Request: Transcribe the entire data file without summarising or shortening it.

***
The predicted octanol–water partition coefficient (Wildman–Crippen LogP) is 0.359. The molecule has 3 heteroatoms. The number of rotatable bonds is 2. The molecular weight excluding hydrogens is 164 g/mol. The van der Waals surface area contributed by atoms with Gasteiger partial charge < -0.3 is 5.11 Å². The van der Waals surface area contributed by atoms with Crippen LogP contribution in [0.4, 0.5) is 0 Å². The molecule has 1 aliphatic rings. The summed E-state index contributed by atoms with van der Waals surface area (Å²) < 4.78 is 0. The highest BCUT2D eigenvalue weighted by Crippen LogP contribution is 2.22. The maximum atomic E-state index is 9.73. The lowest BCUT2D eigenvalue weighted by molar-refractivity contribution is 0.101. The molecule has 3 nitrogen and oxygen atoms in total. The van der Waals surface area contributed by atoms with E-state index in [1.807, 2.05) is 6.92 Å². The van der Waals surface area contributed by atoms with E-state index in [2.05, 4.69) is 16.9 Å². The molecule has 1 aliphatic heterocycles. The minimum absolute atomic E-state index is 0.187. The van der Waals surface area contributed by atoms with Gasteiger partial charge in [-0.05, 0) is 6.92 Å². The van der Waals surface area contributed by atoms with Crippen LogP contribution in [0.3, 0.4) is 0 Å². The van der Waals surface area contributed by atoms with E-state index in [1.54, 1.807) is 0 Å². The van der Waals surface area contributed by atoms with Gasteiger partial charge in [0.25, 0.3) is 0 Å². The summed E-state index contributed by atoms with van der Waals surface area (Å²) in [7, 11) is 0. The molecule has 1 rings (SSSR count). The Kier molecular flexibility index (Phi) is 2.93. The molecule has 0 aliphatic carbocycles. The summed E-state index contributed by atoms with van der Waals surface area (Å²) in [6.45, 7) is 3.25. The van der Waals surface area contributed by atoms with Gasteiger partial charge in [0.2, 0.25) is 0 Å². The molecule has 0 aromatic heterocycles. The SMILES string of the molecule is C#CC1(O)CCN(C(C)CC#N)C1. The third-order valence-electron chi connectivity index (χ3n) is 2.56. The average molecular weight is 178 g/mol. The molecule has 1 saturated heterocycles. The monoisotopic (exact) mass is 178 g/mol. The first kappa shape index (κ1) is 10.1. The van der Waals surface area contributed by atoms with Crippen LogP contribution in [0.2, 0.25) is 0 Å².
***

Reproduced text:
The predicted octanol–water partition coefficient (Wildman–Crippen LogP) is 0.359. The molecule has 3 heteroatoms. The number of rotatable bonds is 2. The molecular weight excluding hydrogens is 164 g/mol. The van der Waals surface area contributed by atoms with Gasteiger partial charge < -0.3 is 5.11 Å². The van der Waals surface area contributed by atoms with Crippen LogP contribution in [0.4, 0.5) is 0 Å². The molecule has 1 aliphatic rings. The summed E-state index contributed by atoms with van der Waals surface area (Å²) < 4.78 is 0. The highest BCUT2D eigenvalue weighted by Crippen LogP contribution is 2.22. The maximum atomic E-state index is 9.73. The lowest BCUT2D eigenvalue weighted by molar-refractivity contribution is 0.101. The molecule has 3 nitrogen and oxygen atoms in total. The van der Waals surface area contributed by atoms with E-state index in [1.807, 2.05) is 6.92 Å². The van der Waals surface area contributed by atoms with E-state index in [2.05, 4.69) is 16.9 Å². The molecule has 1 aliphatic heterocycles. The minimum absolute atomic E-state index is 0.187. The van der Waals surface area contributed by atoms with Gasteiger partial charge in [-0.05, 0) is 6.92 Å². The van der Waals surface area contributed by atoms with Crippen LogP contribution in [0.3, 0.4) is 0 Å². The van der Waals surface area contributed by atoms with E-state index in [1.54, 1.807) is 0 Å². The van der Waals surface area contributed by atoms with Gasteiger partial charge in [0.25, 0.3) is 0 Å². The summed E-state index contributed by atoms with van der Waals surface area (Å²) in [7, 11) is 0. The molecule has 1 rings (SSSR count). The Kier molecular flexibility index (Phi) is 2.93. The molecule has 0 aliphatic carbocycles. The summed E-state index contributed by atoms with van der Waals surface area (Å²) in [6.45, 7) is 3.25. The van der Waals surface area contributed by atoms with Gasteiger partial charge in [0.2, 0.25) is 0 Å². The molecule has 0 aromatic heterocycles. The SMILES string of the molecule is C#CC1(O)CCN(C(C)CC#N)C1. The third-order valence-electron chi connectivity index (χ3n) is 2.56. The average molecular weight is 178 g/mol. The molecule has 1 saturated heterocycles. The monoisotopic (exact) mass is 178 g/mol. The first kappa shape index (κ1) is 10.1. The van der Waals surface area contributed by atoms with Crippen LogP contribution in [0.2, 0.25) is 0 Å².